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Flash Fiction On the Serious Side

I mentioned in a past blog that I’m a member of the Knoxville Writers Guild and, in particular, of the Guild’s Sci-Fi/Fantasy Writers’ Group. We love our “flash fiction" writing experiments, so I’m going to share another one. This one is based on a stock photo that was used as a "prompt," and while humor usually features in my flash fiction, this time I went serious – even spiritually serious. See how you like it:

The copper brazier was finally hot enough to make the ritual’s ingredients smoke within it. On the ground around Amatullah, a murder of wild hooded crows gathered. Some were still, others were shifting on gnarled feet, all were waiting for her to finish.

She gazed over her shoulder toward her people in the distance and sighed. Weeks before, her extended Druze family had been forced out of al-Manara and into nearby caves by villagers who blamed them for the lack of rain killing their crops. As she watched, most of her people were outside the largest cave trying to prepare a meager communal meal.

“As if we had the power to hold back rain,” she scoffed aloud to the crows. “We can barely feed ourselves.”

She raised her eyes to al-Manara situated on the cliffs above. It was one of only a few villages of mud and straw that dotted this drought-stricken part of southern Ezbukistan. Some of the villagers she had once considered friends, but friends wouldn’t have stood by while she and her family were exiled to the deprivations of dreary caves, much less to what would surely be a painful death from starvation. No, she thought. They were friends no more.

She smoothed down the front of her long dress, paying particular attention to the beads and fabric of her most prized possession, a girdle of dark red silk tied about her waist. The girdle had been bequeathed to her by her mother, the first victim of their exile. Amatullah would not want a wayward spark from the fire beneath the brazier to scorch even the smallest hole in its fabric.

Finding herself suddenly intimidated by the final steps of the ritual, she hesitated. She wasn’t sure what would happen when she tried to contact their greatest prophet, Jethro of Midian. There were no words to chant, no spiritual promises or sacrifices to make but caution was required nonetheless. She sucked in a breath to fortify her resolve and looked once more off to the distant caves. To survive, her people must have the great prophet’s help. Otherwise all would be lost.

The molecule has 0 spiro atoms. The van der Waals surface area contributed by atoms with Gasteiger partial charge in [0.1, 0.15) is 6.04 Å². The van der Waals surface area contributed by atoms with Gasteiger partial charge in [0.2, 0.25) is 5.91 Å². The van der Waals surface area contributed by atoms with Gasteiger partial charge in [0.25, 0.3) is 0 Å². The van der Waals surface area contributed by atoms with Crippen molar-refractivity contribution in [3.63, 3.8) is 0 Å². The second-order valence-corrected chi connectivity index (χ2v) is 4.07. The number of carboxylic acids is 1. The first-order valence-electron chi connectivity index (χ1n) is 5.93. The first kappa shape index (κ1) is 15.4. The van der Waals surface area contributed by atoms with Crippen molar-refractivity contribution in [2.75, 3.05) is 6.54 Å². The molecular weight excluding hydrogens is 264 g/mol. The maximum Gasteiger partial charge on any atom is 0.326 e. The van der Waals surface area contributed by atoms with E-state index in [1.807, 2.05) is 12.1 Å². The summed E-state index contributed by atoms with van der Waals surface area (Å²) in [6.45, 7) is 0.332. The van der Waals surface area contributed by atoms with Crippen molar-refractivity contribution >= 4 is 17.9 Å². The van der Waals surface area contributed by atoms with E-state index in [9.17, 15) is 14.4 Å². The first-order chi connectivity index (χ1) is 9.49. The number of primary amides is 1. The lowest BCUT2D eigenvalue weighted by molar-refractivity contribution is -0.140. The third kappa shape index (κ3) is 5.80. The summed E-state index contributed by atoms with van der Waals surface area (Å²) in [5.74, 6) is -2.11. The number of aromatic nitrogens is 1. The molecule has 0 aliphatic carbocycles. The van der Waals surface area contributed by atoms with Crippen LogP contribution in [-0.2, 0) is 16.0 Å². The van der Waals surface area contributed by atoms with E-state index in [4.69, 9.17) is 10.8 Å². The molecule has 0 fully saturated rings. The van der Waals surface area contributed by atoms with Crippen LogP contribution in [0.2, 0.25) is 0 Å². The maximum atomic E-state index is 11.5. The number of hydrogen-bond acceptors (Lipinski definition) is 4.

Carefully she pulled the final ingredient from the folds of her girdle—a long braid of her own dark, curly hair. Holding it above the brazier she glanced briefly at the crows. Uncanny intelligence emerged from their dark eyes, but no evil. Their presence buoyed her heart since wild hooded crows were considered harbingers of rain. Surely their being gathered near her was a good omen and not a portent of failure.

With that in mind, she let the braid fall from her hand into the brazier and quickly picked up a wand she’d fashioned from a scrawny branch of wickweed. She used the wand to draw a circle in the loose dirt around herself, the fire and the brazier. The crows remained outside the circle although a few moved closer, their beaks held high in the air. Where her wand had marked the dirt, tiny wisps of smoke began to rise in strange sympathy with the ingredients in the brazier.

With the last step completed, Amatullah prepared to wait. She was not a priest and had only heard of this ritual in the fireside whispers of the family elders. Were the ingredients she’d used sufficiently pure? Would the prophet consider a summons from a woman to be blasphemy? Were the crows waiting with her, not as witnesses to a coming spiritual communication but as an audience to her folly?